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Officials begin fire probe at former American site
Fire investigators begin their inspection of the former American of Martinsville building on Aaron Street on Wednesday. Parts of the building were destroyed by fire last month, and officials have only just been able to enter the ruins to begin their search for the fire’s cause. (Bulletin photos by Mike Wray)
Fire investigators were able to enter part of the former American of Martinsville plant for the first time on Wednesday as they work to determine what caused a blaze that destroyed the complex early last month.
Martinsville Fire Marshal Ted Anderson and Deputy Fire Marshal Andy Powers entered the structure with investigators from Liberty Mutual Insurance, Anderson said. They entered only one of the buildings that made up the sprawling plant, he said.
“It was the only building safe enough for us to go in and continue the origin and cause investigation,” Anderson said, adding that investigators were looking at burn patterns and other clues that might pinpoint the trigger for the March 3 fire.
Previously, they had been able to observe only the perimeter of the building and review photographs and video of the fire, he added.
As early as Monday, Anderson said, the insurance company will bring in a 40-foot excavator with a clamshell-type claw to take down some of the more unstable walls so that the investigators can go deeper into the plant.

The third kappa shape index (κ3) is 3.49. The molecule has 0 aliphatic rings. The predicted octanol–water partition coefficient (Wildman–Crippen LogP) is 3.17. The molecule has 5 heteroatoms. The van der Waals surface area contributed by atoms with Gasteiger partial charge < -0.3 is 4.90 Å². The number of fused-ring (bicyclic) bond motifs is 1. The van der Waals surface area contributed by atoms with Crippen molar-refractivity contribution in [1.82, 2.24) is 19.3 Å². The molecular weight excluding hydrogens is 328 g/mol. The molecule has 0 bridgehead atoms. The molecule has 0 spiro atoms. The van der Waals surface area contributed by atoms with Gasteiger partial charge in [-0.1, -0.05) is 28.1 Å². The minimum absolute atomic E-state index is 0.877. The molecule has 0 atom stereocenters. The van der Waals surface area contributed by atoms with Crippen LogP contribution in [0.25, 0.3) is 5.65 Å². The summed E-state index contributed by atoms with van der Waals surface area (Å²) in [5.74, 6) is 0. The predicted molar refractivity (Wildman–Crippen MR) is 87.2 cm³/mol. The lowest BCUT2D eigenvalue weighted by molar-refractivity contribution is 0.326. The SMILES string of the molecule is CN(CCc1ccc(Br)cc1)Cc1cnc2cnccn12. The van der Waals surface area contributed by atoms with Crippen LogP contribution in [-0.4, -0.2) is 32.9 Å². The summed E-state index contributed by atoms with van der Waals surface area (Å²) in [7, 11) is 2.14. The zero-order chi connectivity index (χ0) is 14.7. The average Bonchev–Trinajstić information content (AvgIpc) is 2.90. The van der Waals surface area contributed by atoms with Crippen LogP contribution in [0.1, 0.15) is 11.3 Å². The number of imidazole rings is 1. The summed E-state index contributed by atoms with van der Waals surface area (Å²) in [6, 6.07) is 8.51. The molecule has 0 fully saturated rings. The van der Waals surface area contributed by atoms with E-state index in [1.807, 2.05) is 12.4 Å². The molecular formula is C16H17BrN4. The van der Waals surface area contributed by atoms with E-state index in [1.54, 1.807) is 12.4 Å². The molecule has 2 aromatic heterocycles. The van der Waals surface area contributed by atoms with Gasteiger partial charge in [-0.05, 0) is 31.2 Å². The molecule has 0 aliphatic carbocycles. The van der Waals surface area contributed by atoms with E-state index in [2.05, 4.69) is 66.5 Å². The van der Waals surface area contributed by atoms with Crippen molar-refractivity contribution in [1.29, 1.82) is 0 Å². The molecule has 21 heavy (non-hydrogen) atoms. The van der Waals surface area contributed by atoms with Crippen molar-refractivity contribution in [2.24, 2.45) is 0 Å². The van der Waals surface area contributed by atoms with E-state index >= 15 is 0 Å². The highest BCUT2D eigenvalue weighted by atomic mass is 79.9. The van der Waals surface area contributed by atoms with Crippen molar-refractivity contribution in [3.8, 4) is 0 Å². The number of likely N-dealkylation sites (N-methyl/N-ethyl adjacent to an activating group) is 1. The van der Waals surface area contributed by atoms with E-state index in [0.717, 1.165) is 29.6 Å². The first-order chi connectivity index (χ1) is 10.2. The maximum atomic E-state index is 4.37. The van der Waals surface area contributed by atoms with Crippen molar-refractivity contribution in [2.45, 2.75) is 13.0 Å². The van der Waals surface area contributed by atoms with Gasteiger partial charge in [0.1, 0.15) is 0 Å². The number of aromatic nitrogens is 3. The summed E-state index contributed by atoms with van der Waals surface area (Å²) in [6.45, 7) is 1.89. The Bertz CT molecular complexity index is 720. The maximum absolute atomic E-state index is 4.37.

Some of the walls are so unstable, he said, that he’s amazed they haven’t already fallen.
“The walls that are dangerous, we’ve already gotten everything we need from them,” Anderson said, and knocking them down won’t impede the investigation.
The first day inside the plant didn’t help narrow down the investigation, he said, but added that is typical of fire investigations.
“That’s one of the hard parts,” he said. “You can’t jump to any conclusions. You have to put together all the evidence” and review it as a complete package after the investigation is concluded.
Although the fire occurred March 3, Anderson said that the intervening month did not hinder the investigation. In some cases, he said, rain and weather can actually help clear away some of the dust and debris from a fire scene, making the investigation easier.
“What we’re looking for is tangible, solid material,” Anderson said, such as wiring, steel, brick and mortar. The investigators will even examine rust patterns, he said, as they can illustrate temperature changes in steel.
According to previous Bulletin reports, Robin Hiatt of Patrick County and the JEB Stuart Auction Services LLC bought the building in mid-February.